Your Guide to Healthy Chocolate

PHOTO: A few simple rules can steer you to the smartest sweets
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In a world rife with injustice, it's nice to catch a break now and again. So it's been especially delightful to hear about the mounting research backing up the health benefits of chocolate.

Studies show that the antioxidants found in cocoa beans—known as flavonols—help lower blood pressure and keep arteries clear; they may also help reduce the risk of diabetes. Of course, that doesn't mean we can go crazy in the candy aisle.

A few simple rules will steer you to the smartest sweets.

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Your Guide to Healthy Chocolate

Go dark

Dark, less processed chocolate contains more disease-fighting flavonols than lighter, more processed chocolate.

There's no exact percentage to shoot for, but in general the higher the percentage of cocoa (also sometimes called cacao), the higher the antioxidant level—and the lower the calorie count because there's less added sugar and milk, explains Caroline Kaufman, RDN, a nutrition expert in Los Angeles and expert panelist for the Health Must-Eat List.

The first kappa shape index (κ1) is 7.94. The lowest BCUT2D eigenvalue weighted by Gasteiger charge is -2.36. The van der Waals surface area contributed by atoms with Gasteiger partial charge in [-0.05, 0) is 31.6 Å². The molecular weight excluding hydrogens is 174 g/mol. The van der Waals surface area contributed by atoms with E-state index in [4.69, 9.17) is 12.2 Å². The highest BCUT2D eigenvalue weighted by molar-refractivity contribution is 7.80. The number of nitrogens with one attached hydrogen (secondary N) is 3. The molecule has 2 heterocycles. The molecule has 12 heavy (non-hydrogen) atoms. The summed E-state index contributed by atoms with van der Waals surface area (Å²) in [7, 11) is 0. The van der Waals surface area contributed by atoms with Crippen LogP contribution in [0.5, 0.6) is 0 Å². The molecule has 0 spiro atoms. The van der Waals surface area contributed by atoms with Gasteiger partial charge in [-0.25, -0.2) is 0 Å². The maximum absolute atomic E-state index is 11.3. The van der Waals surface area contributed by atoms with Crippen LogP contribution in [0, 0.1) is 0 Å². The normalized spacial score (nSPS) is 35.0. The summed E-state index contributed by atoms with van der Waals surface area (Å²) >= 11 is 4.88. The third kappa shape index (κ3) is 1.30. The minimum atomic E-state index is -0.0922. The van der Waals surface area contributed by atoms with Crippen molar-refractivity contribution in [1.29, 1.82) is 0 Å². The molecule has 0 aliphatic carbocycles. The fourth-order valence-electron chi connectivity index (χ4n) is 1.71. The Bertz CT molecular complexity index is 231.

Skip white chocolate — it doesn't contain any flavonols.

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Your Guide to Healthy Chocolate

Sleuth out sugar

Most candy and chocolate will have sugar pretty high on the ingredients list. That's OK if you're going to enjoy it as an occasional treat, but it's possible to choose a more nutritious indulgence.

To get on our Health Must-Eat list, products couldn't have sugar listed first or second. The chocolates that made the cut typically had some form of chocolate and/or cocoa as the first ingredient, often followed by a fruit or nut.

Your Guide to Healthy Chocolate

Look for bonus nutrients

Although chocolate's flavonols get most of the attention, the products spotlighted on the next page are also rich in either iron or (surprise!) fiber. In fact, even without the addition of fruit or nuts, some plain bars contain 5g or more of filling fiber per serving, or about a fifth of your daily needs.

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Practice portion control

No matter how healthy the chocolate you choose, you still have to watch your portions to keep calories in check. You need only a small amount to reap the antioxidant benefits, so stick to 1 to 1.5 oz. a day (roughly 150 to 250 calories). Trying to lose weight? Cap your chocolate fix at 1 ounce.

This article originally appeared on Health.com.

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